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An increase in inmates has officials considering night court

The J.Reuben Long Detention Center where inmates accused of crimes are housed and guarded by Horry County Sheriff's deputies.
The J.Reuben Long Detention Center where inmates accused of crimes are housed and guarded by Horry County Sheriff's deputies. jlee@thesunnews.com

A steady increase in the inmate population at J. Reuben Long Detention Center has county officials considering whether to initiate a new night court system to more quickly move non-violent criminals through the bonding system.

Sheriff Phillip Thompson reported Tuesday that an all-time high of 888 inmates were in the jail during Memorial Day weekend.

The jail has the capacity to hold 1,000, but lacks the manpower required when population numbers increase, Thompson said.

“This year, the numbers are going considerably up,” Thompson told the Horry County Council’s Public Safety Committee.

Typically, the jail population is around 650 inmates, he said.

In addition to increased manpower costs and overtime, Thompson said it also costs the jail more money for health care, poses a safety risk and affects morale.

As a solution, the county council is looking at the division of labor among magistrates in the county to see if the workload can be adjusted to help out at the jail.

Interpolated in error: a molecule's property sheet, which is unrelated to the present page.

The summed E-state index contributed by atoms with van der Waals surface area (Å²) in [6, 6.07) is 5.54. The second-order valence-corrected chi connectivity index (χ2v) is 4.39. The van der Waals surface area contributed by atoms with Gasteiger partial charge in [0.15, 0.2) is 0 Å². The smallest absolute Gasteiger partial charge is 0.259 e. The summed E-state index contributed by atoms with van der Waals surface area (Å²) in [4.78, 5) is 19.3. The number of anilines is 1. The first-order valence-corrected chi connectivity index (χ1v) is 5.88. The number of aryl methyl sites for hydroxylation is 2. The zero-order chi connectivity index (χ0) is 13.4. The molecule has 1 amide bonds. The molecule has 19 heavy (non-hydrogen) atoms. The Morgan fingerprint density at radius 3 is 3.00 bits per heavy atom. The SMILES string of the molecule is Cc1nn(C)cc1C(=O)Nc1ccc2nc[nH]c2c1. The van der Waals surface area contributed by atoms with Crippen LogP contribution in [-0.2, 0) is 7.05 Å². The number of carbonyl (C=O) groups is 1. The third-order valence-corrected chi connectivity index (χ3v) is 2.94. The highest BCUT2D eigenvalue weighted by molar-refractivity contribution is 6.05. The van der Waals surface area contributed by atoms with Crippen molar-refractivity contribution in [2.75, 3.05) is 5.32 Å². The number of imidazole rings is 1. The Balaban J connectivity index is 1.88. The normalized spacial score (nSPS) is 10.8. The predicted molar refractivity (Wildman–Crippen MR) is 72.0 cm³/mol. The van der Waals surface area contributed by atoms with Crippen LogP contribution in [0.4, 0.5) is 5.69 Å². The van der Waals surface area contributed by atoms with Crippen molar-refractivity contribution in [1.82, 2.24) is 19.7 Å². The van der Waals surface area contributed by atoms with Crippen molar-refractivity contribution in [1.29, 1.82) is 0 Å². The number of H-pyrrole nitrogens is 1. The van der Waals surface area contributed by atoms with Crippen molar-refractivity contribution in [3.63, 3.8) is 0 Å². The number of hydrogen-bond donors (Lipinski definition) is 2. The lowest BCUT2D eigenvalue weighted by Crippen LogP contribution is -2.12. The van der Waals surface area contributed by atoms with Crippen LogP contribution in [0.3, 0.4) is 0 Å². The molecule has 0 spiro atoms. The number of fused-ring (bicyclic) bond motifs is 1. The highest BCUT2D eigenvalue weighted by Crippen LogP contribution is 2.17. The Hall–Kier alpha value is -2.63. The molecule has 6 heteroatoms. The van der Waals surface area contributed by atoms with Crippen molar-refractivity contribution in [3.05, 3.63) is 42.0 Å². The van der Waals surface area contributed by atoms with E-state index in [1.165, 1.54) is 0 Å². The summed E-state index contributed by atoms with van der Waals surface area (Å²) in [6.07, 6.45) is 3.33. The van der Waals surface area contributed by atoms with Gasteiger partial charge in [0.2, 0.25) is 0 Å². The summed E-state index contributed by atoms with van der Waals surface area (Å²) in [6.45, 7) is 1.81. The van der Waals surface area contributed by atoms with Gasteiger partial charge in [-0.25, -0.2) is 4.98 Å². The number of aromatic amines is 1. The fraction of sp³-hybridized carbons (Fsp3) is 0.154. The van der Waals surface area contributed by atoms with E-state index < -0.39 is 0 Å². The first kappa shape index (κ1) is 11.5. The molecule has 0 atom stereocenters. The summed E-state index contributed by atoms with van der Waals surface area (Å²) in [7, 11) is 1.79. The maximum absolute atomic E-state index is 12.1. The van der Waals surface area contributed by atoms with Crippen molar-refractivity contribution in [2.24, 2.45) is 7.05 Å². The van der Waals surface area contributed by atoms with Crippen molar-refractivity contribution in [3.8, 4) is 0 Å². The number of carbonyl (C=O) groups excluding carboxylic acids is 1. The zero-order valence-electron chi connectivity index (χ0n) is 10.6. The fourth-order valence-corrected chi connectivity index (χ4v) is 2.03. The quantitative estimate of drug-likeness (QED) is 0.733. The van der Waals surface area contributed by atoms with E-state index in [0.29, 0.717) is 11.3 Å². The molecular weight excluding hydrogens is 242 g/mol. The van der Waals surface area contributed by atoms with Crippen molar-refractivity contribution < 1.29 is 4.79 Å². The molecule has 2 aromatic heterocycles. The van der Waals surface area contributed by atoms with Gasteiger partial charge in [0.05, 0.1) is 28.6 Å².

Magistrates in Mt. Olive, Loris and Aynor are handling only one or two cases on some days, said Mark Lazarus, Horry County Council chairman.

The case could be made to operate those courts two days a week and shift resources to the county jail on the other days, Lazarus said.

“We are stopping at a certain hour, but crime doesn’t stop at five o’clock,” Lazarus said. “We’ve arrested a lot of people at night that could be bonded out that night instead of spending a day in jail.”

Officials say they are not talking about inmates who are locked up for serious crimes, but non-violent ones picked up for such crimes as disorderly conduct or simple possession.

“We’re talking about people who just need bond, we’re not talking about people who need to be in jail. I don’t want people to misconstrue that we are advocating just letting people out of jail, because we’re not,” Lazarus said.

“We need to see how we can shrink the population by keeping the ones that need to be in there, and the ones that don’t need to be in there, out,” Lazarus said.

Audrey Hudson: 843-444-1765, @AudreyHudson

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